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Spotting Owls In Forest Park


Wildlife watcher Mark Glenshaw says seeing owls is a great cure for a bad day



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Mark Glenshaw snapped this photograph of “Charles” the great horned owl perched in an evergreen in Forest Park. (click for larger version)
March 28, 2012
CLICK HERE for more photos.

On any given day, owl enthusiast Mark H.X. Glenshaw can be found in Forest Park studying a pair of resident great horned owls. Charles and Sarah – so named by Glenshaw – have captivated him since he first set eyes on them in the fall of 2005.

"Charles and Sarah are the Brad Pitt and Angelina Jolie of birds," said Glenshaw. "They are stunning."

Glenshaw, access services coordinator at the Pius XII Memorial Library at Saint Louis University, has lived near Forest Park for several years. He didn't start exploring the park with any regularity, however, until the early 2000s, when he began to seriously take up wildlife watching.

"I had started to find cool things: coyotes, muskrats, red tail hawks," he said. "I had heard from reputable people that there were owls in the park. I knew enough to know that I did not have a good chance of seeing them. They're active when we're not, they're incredibly well-camouflaged, and they can fly fast and silently."

He began seeing the pair consistently in December 2005 – what Glenshaw calls his "owliversary." It was a life-changing experience.

"When I started with this work I had one book on owls," he said. "Now I definitely have over 30."

Seeing the owls, he said, is a great cure for a bad day.

"I often say, 'If you're having a tough day, take two owls and call me in the morning.'"

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Mark Glenshaw, a self-taught naturalist, on a recent owl-sighting excursion in Forest Park. Glenshaw has been exploring the park’s wildlife for the past 12 years. photo by Bill Burckhalter (click for larger version)
Self-taught Naturalist

Glenshaw grew up in the Washington, D.C., area. His father was from South Africa, where the family gathered recently for a family wedding. He settled in St. Louis after graduating from Washington University.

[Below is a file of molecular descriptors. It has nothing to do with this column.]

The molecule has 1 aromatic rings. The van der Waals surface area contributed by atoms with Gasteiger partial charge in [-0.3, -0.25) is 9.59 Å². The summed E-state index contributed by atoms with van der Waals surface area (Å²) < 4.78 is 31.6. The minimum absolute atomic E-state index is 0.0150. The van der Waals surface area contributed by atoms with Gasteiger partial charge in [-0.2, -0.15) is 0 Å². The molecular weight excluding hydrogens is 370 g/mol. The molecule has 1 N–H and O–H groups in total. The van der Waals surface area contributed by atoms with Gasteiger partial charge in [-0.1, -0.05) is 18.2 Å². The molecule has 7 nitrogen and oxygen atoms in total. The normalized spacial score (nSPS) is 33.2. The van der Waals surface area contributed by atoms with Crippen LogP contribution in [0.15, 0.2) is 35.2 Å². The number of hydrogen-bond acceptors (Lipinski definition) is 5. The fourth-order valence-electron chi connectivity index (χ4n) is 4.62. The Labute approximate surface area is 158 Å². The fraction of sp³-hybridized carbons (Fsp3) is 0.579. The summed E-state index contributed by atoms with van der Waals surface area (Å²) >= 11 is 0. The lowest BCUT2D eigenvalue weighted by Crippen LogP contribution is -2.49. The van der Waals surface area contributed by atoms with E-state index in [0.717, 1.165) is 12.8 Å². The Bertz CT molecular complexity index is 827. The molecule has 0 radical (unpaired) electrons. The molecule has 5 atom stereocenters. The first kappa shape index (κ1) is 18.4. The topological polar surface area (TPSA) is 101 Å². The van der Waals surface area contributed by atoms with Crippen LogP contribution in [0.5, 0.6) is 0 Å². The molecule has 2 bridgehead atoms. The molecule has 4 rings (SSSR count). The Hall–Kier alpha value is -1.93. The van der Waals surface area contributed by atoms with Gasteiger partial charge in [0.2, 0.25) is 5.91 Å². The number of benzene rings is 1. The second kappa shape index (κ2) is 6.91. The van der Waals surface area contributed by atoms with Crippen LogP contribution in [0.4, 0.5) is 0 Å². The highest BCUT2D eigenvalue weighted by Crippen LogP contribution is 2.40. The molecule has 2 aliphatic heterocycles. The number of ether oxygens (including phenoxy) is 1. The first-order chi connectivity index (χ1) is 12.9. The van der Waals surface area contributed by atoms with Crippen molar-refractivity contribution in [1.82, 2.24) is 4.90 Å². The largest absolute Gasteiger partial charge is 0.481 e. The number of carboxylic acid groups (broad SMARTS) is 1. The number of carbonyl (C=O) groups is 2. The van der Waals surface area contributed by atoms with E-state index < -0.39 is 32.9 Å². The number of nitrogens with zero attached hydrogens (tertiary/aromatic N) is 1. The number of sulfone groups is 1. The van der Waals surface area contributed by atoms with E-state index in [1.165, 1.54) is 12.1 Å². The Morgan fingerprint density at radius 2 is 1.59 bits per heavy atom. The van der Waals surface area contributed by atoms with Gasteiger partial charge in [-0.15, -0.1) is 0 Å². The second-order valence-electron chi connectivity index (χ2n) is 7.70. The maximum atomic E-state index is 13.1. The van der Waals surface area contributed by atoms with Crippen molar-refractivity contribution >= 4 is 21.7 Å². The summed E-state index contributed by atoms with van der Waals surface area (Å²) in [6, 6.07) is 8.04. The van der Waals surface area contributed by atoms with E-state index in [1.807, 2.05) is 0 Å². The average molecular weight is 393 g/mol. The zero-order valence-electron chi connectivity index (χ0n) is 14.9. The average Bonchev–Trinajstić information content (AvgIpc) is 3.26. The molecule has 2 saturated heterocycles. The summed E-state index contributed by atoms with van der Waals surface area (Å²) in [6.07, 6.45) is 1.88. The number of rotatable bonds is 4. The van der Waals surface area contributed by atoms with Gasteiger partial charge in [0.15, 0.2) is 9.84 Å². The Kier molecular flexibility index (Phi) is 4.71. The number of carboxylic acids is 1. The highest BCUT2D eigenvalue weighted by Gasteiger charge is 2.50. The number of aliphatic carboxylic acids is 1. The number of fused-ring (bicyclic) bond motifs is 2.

Since his initial sighting of the pair of owls in 2005, Glenshaw has become quite adept at locating them in the park.

"I've gone from a success rate of seeing them one in 10 attempts, to three in 10, to 10 in 10," he said. "Last year I had a 100 percent success rate."

Charles and Sarah have their home territory in the park, where they live in a hollow tree; and their home range, where they go to hunt.

Glenshaw does not like to broadcast their exact location for the safety of the owls, and the safety of visitors – the talons on the birds can be lethal. He does, however, welcome inquiries from passersby in Forest Park if they see him observing the owls. He also leads owl prowls on a regular basis.

Over the years he has mentored several people who have taken to watching the owls almost as religiously as he.

Brenda Hente, who teaches middle schoolers at Immanuel Lutheran in Olivette, is one of Glenshaw's protégés. Hente, who had a pair of great horned owls living in her backyard, contacted Glenshaw last winter after reading a story about his work.

"I couldn't believe there was someone who was watching the great horned owls in Forest Park like I had been watching mine in my backyard," she said.

Glenshaw came to see Hente's owls, which she named Will and Kate; and Hente went to Forest Park to see Charles and Sarah.